Ghana has deposited seeds in the Arctic Circle’s “doomsday vault” in an attempt to ensure the long-term protection of the country’s major food crops.
The Svalbard Global Seed Vault, a facility nestled in an arctic mountain on the remote Norwegian island of Spitsbergen, safeguards over 1.2 million seed samples, the world’s largest collection of crop diversity in any single location.
The vault is owned by the Norwegian government and designed to withstand all natural and human disasters.
According to its operators, the facility provides permanent protection and preservation for food crops to ensure future global food security in the wake of disaster, earning it the nickname “doomsday vault”.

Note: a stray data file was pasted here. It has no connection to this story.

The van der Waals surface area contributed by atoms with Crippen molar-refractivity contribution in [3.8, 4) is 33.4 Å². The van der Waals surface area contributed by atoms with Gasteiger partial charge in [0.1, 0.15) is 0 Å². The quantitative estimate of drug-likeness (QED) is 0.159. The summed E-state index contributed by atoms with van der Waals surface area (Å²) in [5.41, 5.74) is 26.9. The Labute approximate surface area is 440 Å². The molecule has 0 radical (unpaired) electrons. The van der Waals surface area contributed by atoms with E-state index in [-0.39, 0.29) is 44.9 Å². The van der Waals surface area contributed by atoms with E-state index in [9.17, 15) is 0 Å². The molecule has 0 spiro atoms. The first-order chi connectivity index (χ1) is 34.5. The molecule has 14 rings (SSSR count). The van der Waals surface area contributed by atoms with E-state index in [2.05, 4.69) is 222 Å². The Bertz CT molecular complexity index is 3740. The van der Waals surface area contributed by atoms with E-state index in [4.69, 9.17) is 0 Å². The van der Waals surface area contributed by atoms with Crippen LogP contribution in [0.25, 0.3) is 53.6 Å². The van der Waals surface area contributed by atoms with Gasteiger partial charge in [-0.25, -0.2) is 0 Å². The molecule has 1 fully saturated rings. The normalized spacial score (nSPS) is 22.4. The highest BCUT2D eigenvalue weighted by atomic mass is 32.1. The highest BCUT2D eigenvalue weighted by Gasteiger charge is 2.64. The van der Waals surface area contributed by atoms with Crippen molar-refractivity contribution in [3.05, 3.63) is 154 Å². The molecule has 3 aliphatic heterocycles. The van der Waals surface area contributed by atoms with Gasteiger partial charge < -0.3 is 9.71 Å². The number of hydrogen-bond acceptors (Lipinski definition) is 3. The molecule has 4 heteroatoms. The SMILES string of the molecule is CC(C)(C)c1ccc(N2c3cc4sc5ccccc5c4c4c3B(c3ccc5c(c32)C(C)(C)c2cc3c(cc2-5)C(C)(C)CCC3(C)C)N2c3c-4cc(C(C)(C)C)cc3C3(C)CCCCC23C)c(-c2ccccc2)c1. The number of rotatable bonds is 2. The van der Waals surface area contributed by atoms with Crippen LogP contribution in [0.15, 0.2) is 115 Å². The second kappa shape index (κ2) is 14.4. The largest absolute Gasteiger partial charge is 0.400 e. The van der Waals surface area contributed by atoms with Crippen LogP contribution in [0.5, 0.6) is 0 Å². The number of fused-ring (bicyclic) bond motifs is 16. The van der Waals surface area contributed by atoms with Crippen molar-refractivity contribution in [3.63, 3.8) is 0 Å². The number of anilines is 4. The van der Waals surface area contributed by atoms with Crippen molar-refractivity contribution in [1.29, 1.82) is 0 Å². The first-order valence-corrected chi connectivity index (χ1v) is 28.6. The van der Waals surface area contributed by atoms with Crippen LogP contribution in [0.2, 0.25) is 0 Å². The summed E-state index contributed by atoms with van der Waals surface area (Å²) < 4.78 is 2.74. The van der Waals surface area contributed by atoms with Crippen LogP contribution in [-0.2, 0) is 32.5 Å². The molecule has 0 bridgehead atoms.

Ghana’s deposit was made by the Plant Research Institute, CSIR-PGRRI, and includes key crops like maize, rice, eggplant and black-eyed peas.
The Crop Trust, which runs the seed vault, said it has seeds from almost every country on Earth.
Ghana follows African nations like Ethiopia, Kenya, Nigeria and Zambia in making a deposit.
“This, our very first safety back-up, provides a sense of relief that our collections of crop diversity are on the path to being secured in perpetuity for the benefit of all humanity,” Daniel Kotey, Senior Research Scientist at CSIR-PGRRI said.